Concern around the supply chain was also evidenced in a recent report we have just issued, whereby we interviewed 250 CISOs and CIOs from financial institutions about the cybersecurity challenges they face and nearly half (46%) said that cybersecurity weaknesses in the supply chain had the biggest potential to cause the most damage in the next 12 months.

But sharing information with suppliers is essential for the supply chain to function. Most financial services organisations go to great lengths to secure intellectual property, personally identifiable information (PII) and other sensitive data internally, yet when this information is shared across the supply chain, does it get the same robust attention?

Further amplified by COVID-19

Financial service organisations have always been a key target for cyber attacks.  Our research showed that since COVID-19 hit, the risk has elevated further, with 45% of the respondents seeing increased cybersecurity attacks during this period. Likewise, hackers are rejecting frontal assaults on well-defended walls in favour of infiltrating networks via vulnerabilities in suppliers.

But financial services organisations must maintain reputations and ensure customer trust. Firms are keen to demonstrate that they are protecting customer assets, providing an ultra-reliable service and working with trustworthy partners. So, what can they do to better protect their supplier ecosystem?

At the very least, they need to ensure basic controls are implemented around their suppliers’ IT infrastructure.  For example, they must ensure suppliers maintain a secure infrastructure with a minimum of Cyber Essentials or the equivalent US CIS certification controls. Cyber Essentials defines a set of controls which, when implemented, provide organisations with basic protection from the most prevalent forms of threats, focusing on threats which require low levels of attacker skill, and which are widely available online.

Likewise, they need to ensure good information management controls are in place and this begins with accurate information/data classification. After all, how can you apply appropriate controls to your information unless you know what it is and where it is?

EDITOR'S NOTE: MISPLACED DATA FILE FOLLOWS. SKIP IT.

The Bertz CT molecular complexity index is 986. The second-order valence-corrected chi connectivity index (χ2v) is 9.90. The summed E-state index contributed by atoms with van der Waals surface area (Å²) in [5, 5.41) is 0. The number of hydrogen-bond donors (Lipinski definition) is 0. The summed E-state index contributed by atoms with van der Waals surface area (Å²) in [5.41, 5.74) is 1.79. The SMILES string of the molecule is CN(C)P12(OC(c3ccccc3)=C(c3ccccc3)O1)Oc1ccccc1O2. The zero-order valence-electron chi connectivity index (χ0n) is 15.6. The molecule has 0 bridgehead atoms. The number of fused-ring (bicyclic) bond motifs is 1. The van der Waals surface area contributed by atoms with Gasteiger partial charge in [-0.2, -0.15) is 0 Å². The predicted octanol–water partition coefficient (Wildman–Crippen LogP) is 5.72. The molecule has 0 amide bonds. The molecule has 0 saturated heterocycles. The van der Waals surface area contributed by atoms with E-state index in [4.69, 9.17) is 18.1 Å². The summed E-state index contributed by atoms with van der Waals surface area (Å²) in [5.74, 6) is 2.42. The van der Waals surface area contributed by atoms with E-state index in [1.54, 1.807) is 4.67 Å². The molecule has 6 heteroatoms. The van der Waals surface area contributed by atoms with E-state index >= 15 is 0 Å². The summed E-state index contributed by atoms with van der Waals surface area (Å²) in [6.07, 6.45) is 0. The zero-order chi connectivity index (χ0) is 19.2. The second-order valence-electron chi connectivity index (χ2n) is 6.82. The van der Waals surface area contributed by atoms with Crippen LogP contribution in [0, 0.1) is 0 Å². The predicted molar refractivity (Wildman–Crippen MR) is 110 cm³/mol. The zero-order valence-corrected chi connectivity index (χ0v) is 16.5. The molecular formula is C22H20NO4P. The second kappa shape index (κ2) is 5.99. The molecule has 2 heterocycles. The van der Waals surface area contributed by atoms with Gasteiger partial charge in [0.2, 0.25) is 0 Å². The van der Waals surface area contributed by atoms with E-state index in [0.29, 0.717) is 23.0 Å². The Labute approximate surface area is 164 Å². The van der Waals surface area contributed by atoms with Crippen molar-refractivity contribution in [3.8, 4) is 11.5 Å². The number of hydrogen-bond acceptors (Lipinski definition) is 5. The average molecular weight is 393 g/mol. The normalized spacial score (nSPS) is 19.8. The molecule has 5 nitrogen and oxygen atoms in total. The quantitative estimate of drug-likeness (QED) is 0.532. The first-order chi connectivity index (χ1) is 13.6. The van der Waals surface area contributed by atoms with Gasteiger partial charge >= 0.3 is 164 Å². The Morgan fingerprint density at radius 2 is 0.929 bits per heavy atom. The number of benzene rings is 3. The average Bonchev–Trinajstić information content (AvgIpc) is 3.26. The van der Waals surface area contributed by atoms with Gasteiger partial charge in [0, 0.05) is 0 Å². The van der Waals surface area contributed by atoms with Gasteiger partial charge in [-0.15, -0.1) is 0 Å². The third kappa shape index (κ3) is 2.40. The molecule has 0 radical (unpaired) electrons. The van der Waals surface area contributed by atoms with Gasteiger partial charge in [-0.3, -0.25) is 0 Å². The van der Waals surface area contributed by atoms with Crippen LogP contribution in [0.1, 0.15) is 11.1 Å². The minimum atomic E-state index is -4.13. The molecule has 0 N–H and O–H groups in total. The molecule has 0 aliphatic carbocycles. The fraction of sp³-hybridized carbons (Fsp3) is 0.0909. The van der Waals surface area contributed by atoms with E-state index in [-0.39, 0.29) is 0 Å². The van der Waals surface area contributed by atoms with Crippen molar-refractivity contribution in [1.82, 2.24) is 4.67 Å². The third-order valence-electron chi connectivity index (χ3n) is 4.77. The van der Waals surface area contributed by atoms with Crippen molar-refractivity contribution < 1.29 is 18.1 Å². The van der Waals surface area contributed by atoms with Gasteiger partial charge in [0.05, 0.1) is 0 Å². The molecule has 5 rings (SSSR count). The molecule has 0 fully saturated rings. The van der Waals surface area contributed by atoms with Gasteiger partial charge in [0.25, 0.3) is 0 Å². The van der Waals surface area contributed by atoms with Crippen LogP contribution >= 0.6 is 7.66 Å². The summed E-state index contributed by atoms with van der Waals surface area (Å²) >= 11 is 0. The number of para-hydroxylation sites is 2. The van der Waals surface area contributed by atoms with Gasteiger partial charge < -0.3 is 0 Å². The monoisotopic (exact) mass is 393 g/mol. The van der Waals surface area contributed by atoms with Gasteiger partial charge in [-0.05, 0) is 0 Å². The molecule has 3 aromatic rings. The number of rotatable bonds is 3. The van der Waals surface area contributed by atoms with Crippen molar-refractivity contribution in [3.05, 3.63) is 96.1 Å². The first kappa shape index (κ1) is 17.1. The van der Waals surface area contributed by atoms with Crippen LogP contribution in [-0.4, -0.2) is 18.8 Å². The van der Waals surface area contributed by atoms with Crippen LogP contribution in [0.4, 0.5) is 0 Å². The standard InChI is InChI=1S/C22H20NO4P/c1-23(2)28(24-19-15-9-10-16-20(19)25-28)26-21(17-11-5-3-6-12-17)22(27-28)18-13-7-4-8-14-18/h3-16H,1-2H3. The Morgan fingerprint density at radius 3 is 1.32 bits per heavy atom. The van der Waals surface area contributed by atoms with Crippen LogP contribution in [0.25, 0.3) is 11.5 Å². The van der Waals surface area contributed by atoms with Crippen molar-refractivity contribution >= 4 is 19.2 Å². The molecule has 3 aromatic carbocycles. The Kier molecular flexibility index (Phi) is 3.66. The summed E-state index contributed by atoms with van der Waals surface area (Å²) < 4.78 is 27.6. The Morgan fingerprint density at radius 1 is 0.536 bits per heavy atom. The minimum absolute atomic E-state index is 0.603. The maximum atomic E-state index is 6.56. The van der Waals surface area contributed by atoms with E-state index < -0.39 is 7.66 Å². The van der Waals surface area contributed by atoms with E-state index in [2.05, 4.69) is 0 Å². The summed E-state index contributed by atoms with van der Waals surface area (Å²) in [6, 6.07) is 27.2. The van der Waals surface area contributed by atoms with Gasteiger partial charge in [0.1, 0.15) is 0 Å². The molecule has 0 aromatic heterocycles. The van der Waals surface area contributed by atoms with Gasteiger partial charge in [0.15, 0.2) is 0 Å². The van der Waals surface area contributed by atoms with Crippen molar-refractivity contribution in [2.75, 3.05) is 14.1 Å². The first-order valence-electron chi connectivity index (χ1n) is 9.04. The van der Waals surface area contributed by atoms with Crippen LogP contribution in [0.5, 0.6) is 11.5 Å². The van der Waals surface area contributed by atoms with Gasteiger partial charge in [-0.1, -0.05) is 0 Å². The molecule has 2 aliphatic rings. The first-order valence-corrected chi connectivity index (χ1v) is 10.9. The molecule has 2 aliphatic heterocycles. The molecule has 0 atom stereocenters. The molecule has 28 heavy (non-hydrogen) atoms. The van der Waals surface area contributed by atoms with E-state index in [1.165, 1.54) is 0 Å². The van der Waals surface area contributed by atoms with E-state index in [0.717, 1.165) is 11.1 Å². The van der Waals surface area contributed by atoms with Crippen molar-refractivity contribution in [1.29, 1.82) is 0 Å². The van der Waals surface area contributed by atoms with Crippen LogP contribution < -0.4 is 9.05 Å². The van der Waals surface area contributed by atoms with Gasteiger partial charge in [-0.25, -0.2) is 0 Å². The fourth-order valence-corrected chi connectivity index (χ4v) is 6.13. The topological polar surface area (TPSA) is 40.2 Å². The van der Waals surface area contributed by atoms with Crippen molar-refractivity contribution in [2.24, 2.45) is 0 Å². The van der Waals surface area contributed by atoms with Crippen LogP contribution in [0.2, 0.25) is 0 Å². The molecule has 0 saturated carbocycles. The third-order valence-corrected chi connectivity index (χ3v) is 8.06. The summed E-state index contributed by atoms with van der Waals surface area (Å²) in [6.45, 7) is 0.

How ISO27001 helps organisations put in place a data classification process

The international standard on information security, ISO27001, describes the basic ingredients for data classification to ensure the data receives the appropriate level of protection in accordance with its importance to the organisation. It comprises three basic elements:

  • Classification of data – in terms of legal requirements, value, criticality and sensitivity to unauthorised disclosure or modification.
  • Labelling of data – an appropriate set of procedures for information labelling should be developed and implemented in accordance with the organisation’s information classification scheme.
  • Handling of assets – procedures for the handling of assets developed and implemented in accordance with the organisation’s information classification scheme.

Adoption of this methodology will help financial services organisations and their supply chain take a more data-centric information security approach. However, there are essentially four key stages for implementing a data risk assurance supply chain approach and these are:

 1. Approval – in organisations with complex supply chains senior management, vendor management, procurement and information security will all need to support a robust risk-based information management approach. Details of previous incidents and their impact alongside the business benefits will be essential to gain stakeholder buy in.

 2. Preparation – Organisations should start with Tier 1 suppliers and initially identify the contracts with the highest business impact/risk. They should identify and record information repositories and the data that they contain together with the responsible business owners. Define a business taxonomy based on information categories of that data and include supply chain factors such as what information categories are shared.

For example, they need to understand the business impact of compromise against each of the information categories. Have any suppliers suffered security incidents? What assurance mechanisms are in place? Once all this information is collated the organisation can create a data classification policy and define a set of controls for each data category.